The character of Alice (Kitty Hawthorne) is likeable and cringeworthy in equal measure. Spurring unsolicited soundbites like a walking activist, it is only her youthful enthusiasm which takes the edge off her know-it-all attitude. What I found interesting, however, is that I didn’t feel anything much at all for this grieving teenager who is utterly lost – but was I meant to? Has she been written as a stereotype of the snowflake generation or is she supposed to solicit sympathy?
Alice is nineteen, and whether it is the fact that this is Kitty Hawthorne’s professional theatre debut, or whether she’s been directed to speak with such extreme self-conviction at all times, I do wonder if they’ve got it quite right with this character…aren’t you a little bit more self-aware by nineteen, and not run by blind confidence like a child? I wish.
It is with trepidation that I write this, for fear of being a Stephen (Michael Gould) – the play’s liberal lefty; how does one respond to a play saturated with buzz words and playing with wokeness itself? If this play is trying to tell us anything, then it has something to do with recognising our own ignorance – from those who dropped out of school mid-teens to those who teach philosophy in vegan slippers, it’s going to take more than Stephen’s use of psychological theories to bridge the class divide in the UK.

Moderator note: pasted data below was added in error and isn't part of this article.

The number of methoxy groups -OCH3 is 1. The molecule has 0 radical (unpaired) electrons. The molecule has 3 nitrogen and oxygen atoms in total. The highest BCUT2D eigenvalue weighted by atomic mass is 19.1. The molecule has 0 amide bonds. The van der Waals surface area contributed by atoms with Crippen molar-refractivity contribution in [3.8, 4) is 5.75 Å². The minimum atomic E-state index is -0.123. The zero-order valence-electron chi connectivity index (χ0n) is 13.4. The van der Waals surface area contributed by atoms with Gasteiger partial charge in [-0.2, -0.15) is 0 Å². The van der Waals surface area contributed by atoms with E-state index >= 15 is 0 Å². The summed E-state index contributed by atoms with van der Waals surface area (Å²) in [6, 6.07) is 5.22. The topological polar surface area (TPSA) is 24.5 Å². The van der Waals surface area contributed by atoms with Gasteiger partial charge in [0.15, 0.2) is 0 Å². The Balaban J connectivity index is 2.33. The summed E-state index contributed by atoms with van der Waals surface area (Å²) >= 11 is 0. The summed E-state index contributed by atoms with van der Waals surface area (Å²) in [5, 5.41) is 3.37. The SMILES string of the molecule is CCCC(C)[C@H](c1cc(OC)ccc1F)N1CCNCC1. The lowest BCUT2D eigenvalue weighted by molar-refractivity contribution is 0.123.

This new play felt like watching a Netflix comedy which you’re prepared to binge-watch for the laughs – its best moments featuring dancing and karaoke-style singing, but it still needs more of that valuable element of nuance in order to reach greater depth in its conclusion.
Image credit – Marc Brenner
Review by Lucy Evans
Lucy’s passion for the arts began with drawing and painting at a young age and developed later on into a love of landscape painting and a degree in Art History, with a focus on Modernism and gender. Lucy has grown to love literature and acting in particular, and her experiences acting at the Edinburgh Fringe Festival have been formative, convincing her that performance can be an essential tool for communication and connection, as well as of course being a valuable source of entertainment.
Read Lucy’s latest review here Review: Othello, National Theatre-Clint Dyer plays out Othello like an exposed wound (abundantart.net)
Kerry Jackson is running at the Dorfman Theatre until 28 Jan 23. Tickets Kerry Jackson | National Theatre